Texas v. U.S.: District Court Decision

The Federal District Court Decision Regarding the DACA and DAPA Initiatives

FEBRUARY 17, 2015 | Versión en español

On February 16, 2015, a federal district court in the Southern District of Texas temporarily blocked the implementation of the immigration actions announced by President Obama on November 20, 2014, which would allow millions of immigrants to come forward and apply for deportation relief and work authorization.

In a narrow ruling that did not address the constitutionality of these initiatives, the district court temporarily blocked the implementation of the DAPA initiative for parents of U.S. citizens and lawful permanent residents and the expanded DACA initiative. The court based the decision on an argument that the federal government did not comply with rulemaking procedures under federal law.

What Happens Next?

The federal government has already indicated that it will appeal the decision, most likely to the Fifth Circuit. The regular appeals process typically takes many months. The National Immigration Law Center believes that the U.S. Department of Justice should make an emergency request to stay the district court’s decision pending consideration of a full appeal. This kind of emergency request could be decided much more quickly, potentially in a matter of days or weeks. But until a further ruling from the district court, appellate court, or the U.S. Supreme Court, the new initiatives will temporarily be blocked.

Advocates and the federal government feel confident that higher courts such as the Fifth Circuit and the U.S. Supreme Court will allow these initiatives to take full effect. Community members should continue to prepare to apply for these initiatives by gathering the necessary paperwork they will need to submit and by getting money together for application fees so that they can apply once the initiatives are fully implemented.

Scores of state and local officials have filed amici briefs in the district court highlighting these initiatives’ potential strong benefits to our communities and our economy. Twelve states plus the District of Columbia, 33 cities, 27 police chiefs, and nonprofit organizations all filed briefs with the court emphasizing the benefits of the initiatives.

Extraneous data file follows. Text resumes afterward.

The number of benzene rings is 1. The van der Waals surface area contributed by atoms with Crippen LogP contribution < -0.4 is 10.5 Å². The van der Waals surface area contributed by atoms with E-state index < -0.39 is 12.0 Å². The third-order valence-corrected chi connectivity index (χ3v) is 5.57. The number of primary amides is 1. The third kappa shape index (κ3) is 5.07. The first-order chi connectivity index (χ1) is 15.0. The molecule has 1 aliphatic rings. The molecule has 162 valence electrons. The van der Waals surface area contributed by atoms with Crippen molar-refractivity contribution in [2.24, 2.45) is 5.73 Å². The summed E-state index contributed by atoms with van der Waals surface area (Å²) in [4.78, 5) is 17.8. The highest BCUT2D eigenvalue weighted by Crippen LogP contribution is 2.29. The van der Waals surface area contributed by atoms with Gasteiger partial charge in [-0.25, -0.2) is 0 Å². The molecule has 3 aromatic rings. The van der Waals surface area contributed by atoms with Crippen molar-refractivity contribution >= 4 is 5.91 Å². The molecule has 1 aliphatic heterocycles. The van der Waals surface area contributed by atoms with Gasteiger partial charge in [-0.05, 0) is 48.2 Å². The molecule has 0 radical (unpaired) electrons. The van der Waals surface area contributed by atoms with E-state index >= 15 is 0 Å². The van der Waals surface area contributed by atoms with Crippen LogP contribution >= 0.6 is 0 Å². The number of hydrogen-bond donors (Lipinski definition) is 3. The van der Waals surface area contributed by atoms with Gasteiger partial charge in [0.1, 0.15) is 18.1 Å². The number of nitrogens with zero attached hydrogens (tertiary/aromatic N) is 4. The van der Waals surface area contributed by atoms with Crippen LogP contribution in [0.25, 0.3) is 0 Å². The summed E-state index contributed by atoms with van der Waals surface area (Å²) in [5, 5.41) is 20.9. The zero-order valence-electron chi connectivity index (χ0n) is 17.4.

What This Decision Means

The court’s decision temporarily halts implementation of the DAPA and expanded DACA initiatives, which means these initiatives will not go into effect unless this decision is overturned by a higher court, or by the district court itself.

The U.S. Department of Homeland Security has stated that in light of this initial court decision, individuals should not yet file any applications for these new initiatives. And eligible individuals should be on the lookout for any updates from the Department of Homeland Security about what to do while the federal government appeals this decision.

Important: The original 2012 DACA program is not affected by the decision, nor are the federal government’s new “enforcement priorities,” which were announced on November 20, 2014. Also, people may still request deferred action under longstanding procedures that require the person to send a deferred action request to his or her local U.S. Citizenship and Immigration Services office.

Background: The Court’s Decision

To address the legal arguments raised by Texas and the other states, the court must first determine whether the plaintiffs have “standing” to bring the lawsuit. The court found that at least one plaintiff, the state of Texas, meets the legal requirements to be able to file the suit. The court indicated that the strongest argument that the states filing the suit have standing relates to the costs that Texas would incur to provide driver’s licenses to recipients of expanded DACA and DAPA. Missing from the court’s analysis are the significant overall benefits to the state economy that providing DACA and DAPA to currently undocumented people could provide, including through increased state income tax and property tax revenues.

Having found that at least Texas had standing to file the lawsuit, the court then evaluated the merits of the states’ legal arguments, as is required in order to temporarily block the initiative. The court found that the federal government had not used the rulemaking procedures required by the Administrative Procedure Act (APA). The federal government had argued that it did not use APA rulemaking procedures because the initiatives are discretionary, so formal rulemaking is not required. The federal government has not granted DACA to some people who applied for it under the current DACA program, even though they met the program’s requirements. This, the government argued, demonstrates that the program is discretionary.

Yesterday’s decision is a disappointing bump in the road, but the immigrants’ rights movement is strong. We will continue to fight to ensure that all aspiring Americans who qualify for these important initiatives will one day soon be able to contribute more fully to the communities and country they call home.

Though the court in Texas blocked “expanded” DACA and DAPA, eligible people can still apply for “original” DACA and to renew DACA if they already have it.

Learn more about the original DACA program HERE.